Though it’s far from perfect, director Tom Hooper’s ambitious attempt to turn one of the most famous, oft-heard musicals of the 20th century into something fresh is an indisputably brilliant achievement. As a life-long theater nerd and a child of the ’80s, I’ve heard the popular songs from this musical performed as audition and solo pieces more times than I could possibly count. And even if you don’t share that dubious background, you’ve likely heard Susan Boyle’s Internet-famous rendition of “I Dreamed a Dream” enough times that all meaning and life has been wrung from it. But then along comes Anne Hathaway, and — this I promise you — she brings the entire house down. More on that later, but the most important thing to take-away is that, despite some flaws, Hooper’s adaptation is a resounding success.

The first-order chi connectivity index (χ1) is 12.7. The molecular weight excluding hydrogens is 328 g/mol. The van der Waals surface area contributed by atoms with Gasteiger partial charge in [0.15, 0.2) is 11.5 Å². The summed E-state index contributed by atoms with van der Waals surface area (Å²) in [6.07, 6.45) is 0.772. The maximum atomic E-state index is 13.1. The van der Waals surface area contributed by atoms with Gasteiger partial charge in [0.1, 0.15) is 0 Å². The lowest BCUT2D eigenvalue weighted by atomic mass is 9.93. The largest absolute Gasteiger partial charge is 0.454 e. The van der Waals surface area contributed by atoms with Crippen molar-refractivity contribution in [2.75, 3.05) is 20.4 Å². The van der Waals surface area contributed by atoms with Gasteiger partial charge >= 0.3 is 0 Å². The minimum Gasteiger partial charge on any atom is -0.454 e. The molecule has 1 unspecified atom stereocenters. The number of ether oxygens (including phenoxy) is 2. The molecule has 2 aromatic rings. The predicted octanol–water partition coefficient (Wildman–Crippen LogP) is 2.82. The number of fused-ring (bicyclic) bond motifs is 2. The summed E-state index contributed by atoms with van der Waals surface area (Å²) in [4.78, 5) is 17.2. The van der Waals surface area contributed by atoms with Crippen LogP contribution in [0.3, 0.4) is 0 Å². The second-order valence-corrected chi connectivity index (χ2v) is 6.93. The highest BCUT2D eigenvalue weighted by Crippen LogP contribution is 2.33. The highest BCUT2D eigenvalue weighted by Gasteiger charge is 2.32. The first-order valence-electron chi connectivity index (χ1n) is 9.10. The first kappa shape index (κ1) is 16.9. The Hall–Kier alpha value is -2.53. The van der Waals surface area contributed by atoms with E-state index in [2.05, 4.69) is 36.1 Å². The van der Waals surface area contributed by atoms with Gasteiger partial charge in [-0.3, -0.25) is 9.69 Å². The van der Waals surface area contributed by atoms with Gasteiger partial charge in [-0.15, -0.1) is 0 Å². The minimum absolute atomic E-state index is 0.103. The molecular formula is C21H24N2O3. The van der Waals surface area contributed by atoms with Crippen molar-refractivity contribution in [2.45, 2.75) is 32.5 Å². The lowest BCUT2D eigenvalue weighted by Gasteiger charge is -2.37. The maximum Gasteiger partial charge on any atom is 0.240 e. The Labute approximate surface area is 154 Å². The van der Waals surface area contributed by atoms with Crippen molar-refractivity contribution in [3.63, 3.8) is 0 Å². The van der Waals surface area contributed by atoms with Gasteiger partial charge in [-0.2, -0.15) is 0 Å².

The film, based on Victor Hugo’s classic novel, follows Jean Valjean (Hugh Jackman), a 19th century French convict, as he attempts to both build a new life and escape the relentless pursuit of Inspector Javert (Russell Crowe). After failing to help the profoundly tragic Fantine (Hathaway), he adopts and raises her daughter, Cosette (Amanda Seyfried) as his own. When Cosette falls in love with Marius (Eddie Redmayne), a young student and protestor, Jean Valjean is reluctantly drawn into the 1832 June Rebellion in Paris. And though Hugo’s lengthy novel is epic in both scope and subject matter, it’s the intimate, self-reflective moments of the characters that has made it an enduring classic. Musical numbers can be off-putting to those not comfortable with the genre, and Les Misérables has so little spoken dialogue that it’s basically an operetta. But the very best musical numbers from the score by Alain Boublil, Claude-Michel Schönberg and Herbert Kretzmer (“Who Am I?” “I Dreamed a Dream” “Stars,” “On My Own,” “Bring Him Home,” “Empty Chairs at Empty Tables,” etc.) are all monologues: profoundly sad, soul-searching songs that these unlucky, unhappy miserables sing to themselves in attempt to process the chaotic world around them. And when these songs come along, Tom Hooper, a huge fan of almost distorted, wide-angle close ups, practically shoves his camera up the noses of his actors, letting the grief-stricken faces of Jackman, Hathaway, Redmayne, et al. fill the entire screen.